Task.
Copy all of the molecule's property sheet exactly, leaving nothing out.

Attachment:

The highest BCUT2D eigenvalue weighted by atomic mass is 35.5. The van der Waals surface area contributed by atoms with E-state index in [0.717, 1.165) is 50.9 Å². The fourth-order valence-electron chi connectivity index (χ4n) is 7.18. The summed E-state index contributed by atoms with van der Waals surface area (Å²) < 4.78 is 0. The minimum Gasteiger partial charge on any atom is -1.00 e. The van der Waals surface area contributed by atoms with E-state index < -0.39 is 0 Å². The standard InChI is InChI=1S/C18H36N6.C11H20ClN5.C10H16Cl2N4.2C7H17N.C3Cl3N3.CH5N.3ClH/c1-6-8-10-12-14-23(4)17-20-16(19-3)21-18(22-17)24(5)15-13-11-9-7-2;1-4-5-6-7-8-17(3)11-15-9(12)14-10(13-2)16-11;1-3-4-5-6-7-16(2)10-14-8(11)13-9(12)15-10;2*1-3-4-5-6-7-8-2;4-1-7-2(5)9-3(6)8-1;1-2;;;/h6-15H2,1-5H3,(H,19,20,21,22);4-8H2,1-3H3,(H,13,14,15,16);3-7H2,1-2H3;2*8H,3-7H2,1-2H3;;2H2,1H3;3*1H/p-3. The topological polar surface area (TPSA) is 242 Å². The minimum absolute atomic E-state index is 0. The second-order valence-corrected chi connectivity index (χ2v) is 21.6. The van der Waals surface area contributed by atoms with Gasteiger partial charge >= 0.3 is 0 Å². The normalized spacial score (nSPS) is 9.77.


The highest BCUT2D eigenvalue weighted by atomic mass is 35.5. The van der Waals surface area contributed by atoms with E-state index in [0.717, 1.165) is 50.9 Å². The fourth-order valence-electron chi connectivity index (χ4n) is 7.18. The summed E-state index contributed by atoms with van der Waals surface area (Å²) < 4.78 is 0. The minimum Gasteiger partial charge on any atom is -1.00 e. The van der Waals surface area contributed by atoms with E-state index < -0.39 is 0 Å². The standard InChI is InChI=1S/C18H36N6.C11H20ClN5.C10H16Cl2N4.2C7H17N.C3Cl3N3.CH5N.3ClH/c1-6-8-10-12-14-23(4)17-20-16(19-3)21-18(22-17)24(5)15-13-11-9-7-2;1-4-5-6-7-8-17(3)11-15-9(12)14-10(13-2)16-11;1-3-4-5-6-7-16(2)10-14-8(11)13-9(12)15-10;2*1-3-4-5-6-7-8-2;4-1-7-2(5)9-3(6)8-1;1-2;;;/h6-15H2,1-5H3,(H,19,20,21,22);4-8H2,1-3H3,(H,13,14,15,16);3-7H2,1-2H3;2*8H,3-7H2,1-2H3;;2H2,1H3;3*1H/p-3. The topological polar surface area (TPSA) is 242 Å². The minimum absolute atomic E-state index is 0. The second-order valence-corrected chi connectivity index (χ2v) is 21.6. The van der Waals surface area contributed by atoms with Gasteiger partial charge >= 0.3 is 0 Å². The normalized spacial score (nSPS) is 9.77.